A group of us took the 5 hr journey down to coastal Sianhoukville a couple of weeks back. It was lovely to spend time on the beach and just generally chill out. But I have to admit the beach was nothing on Thailand….Sorry Cambodia but despite your white sand and clear waters, it still only came a close second. Whilst I enjoyed the trip there, I did get caught by the wrath of the dodgy Cambodian belly. But hey, everyone says that you get it at least once whilst you are here and if that was my dose then I am glad it happened sooner rather than later! I don’t know how Cambodian people function without toilet paper though!!!!!
I am off to Siem Reap next weekend, to take in Angkor Wat and go quad biking. Should be much fun, just hope the bus journey is not too unbearable. Whilst I love the Cambodian people, their penchant for hard boiled eggs in very confined spaces was not appreciated, nor the scent of eau de toilette emanating from the very compact and unappealing toilet cubicle stationed in the undercarriage of the bus!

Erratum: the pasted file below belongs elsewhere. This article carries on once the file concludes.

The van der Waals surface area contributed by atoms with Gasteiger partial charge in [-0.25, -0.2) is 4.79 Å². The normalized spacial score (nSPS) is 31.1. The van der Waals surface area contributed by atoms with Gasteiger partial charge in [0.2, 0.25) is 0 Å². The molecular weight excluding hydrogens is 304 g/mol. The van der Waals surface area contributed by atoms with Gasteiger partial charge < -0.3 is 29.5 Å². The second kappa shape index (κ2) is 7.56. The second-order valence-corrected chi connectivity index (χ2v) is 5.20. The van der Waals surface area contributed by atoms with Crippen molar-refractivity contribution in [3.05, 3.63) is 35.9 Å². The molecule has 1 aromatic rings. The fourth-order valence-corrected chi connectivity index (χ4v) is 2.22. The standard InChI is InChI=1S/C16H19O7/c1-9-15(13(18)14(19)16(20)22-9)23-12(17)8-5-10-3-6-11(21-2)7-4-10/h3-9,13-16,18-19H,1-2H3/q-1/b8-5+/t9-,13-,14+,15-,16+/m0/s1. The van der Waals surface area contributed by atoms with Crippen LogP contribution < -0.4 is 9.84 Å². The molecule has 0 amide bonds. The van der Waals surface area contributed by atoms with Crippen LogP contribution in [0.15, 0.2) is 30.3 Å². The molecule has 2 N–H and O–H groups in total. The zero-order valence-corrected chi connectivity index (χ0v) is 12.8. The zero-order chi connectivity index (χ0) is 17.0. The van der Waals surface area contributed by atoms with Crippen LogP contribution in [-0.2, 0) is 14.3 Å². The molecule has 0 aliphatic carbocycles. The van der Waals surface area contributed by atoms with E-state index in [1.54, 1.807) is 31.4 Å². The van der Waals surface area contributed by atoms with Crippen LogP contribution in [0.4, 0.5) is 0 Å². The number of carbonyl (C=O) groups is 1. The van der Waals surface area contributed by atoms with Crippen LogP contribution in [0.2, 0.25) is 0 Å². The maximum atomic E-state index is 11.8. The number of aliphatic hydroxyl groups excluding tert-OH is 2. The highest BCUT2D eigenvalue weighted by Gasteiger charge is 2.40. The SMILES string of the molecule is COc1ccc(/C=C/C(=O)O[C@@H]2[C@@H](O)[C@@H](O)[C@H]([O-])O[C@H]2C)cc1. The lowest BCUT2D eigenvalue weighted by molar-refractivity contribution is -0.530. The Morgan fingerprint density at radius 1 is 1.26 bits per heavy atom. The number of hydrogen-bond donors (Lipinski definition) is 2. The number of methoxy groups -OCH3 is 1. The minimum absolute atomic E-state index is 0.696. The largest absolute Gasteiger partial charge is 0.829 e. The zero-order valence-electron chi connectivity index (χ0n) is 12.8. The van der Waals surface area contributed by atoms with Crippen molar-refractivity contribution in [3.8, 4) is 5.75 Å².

So what else can I say to summarize me time so far….
1) I still love rice, but prefer it hot to cold and had a sticky variety last night which was quite palatable if a tad chewy
2) I am tool old to stay out partying in nightclubs until 3.30am! But can say I have done it at least once this trip.
3) I am completely accustomed to cold showers and will be switching off my hot water supply upon return to England.
4) I am no longer surprised by anything I see on the back of a motorbike